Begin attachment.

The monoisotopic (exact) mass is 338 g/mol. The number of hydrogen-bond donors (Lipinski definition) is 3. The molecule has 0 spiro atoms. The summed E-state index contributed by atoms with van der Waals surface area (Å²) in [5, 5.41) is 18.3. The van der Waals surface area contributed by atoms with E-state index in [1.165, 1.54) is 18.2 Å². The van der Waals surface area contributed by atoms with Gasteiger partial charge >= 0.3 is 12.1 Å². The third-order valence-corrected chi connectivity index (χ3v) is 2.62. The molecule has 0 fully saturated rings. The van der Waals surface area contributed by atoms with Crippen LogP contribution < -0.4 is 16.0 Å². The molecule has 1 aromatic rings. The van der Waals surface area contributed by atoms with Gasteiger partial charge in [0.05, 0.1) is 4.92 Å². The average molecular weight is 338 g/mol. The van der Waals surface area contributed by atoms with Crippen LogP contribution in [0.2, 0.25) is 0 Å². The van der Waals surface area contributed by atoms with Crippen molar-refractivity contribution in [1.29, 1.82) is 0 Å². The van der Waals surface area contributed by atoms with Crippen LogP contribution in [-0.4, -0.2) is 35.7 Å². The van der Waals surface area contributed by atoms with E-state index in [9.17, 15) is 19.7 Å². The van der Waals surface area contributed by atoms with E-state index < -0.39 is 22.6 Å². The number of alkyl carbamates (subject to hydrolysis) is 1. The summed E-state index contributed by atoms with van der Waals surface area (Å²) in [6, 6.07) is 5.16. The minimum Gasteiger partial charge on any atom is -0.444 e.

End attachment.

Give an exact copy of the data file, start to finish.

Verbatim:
The monoisotopic (exact) mass is 338 g/mol. The number of hydrogen-bond donors (Lipinski definition) is 3. The molecule has 0 spiro atoms. The summed E-state index contributed by atoms with van der Waals surface area (Å²) in [5, 5.41) is 18.3. The van der Waals surface area contributed by atoms with E-state index in [1.165, 1.54) is 18.2 Å². The van der Waals surface area contributed by atoms with Gasteiger partial charge >= 0.3 is 12.1 Å². The third-order valence-corrected chi connectivity index (χ3v) is 2.62. The molecule has 0 fully saturated rings. The van der Waals surface area contributed by atoms with Crippen LogP contribution < -0.4 is 16.0 Å². The molecule has 1 aromatic rings. The van der Waals surface area contributed by atoms with Gasteiger partial charge in [0.05, 0.1) is 4.92 Å². The average molecular weight is 338 g/mol. The van der Waals surface area contributed by atoms with Crippen LogP contribution in [0.2, 0.25) is 0 Å². The van der Waals surface area contributed by atoms with Crippen molar-refractivity contribution in [1.29, 1.82) is 0 Å². The van der Waals surface area contributed by atoms with Crippen LogP contribution in [-0.4, -0.2) is 35.7 Å². The van der Waals surface area contributed by atoms with E-state index in [9.17, 15) is 19.7 Å². The van der Waals surface area contributed by atoms with E-state index < -0.39 is 22.6 Å². The number of alkyl carbamates (subject to hydrolysis) is 1. The summed E-state index contributed by atoms with van der Waals surface area (Å²) in [6, 6.07) is 5.16. The minimum Gasteiger partial charge on any atom is -0.444 e.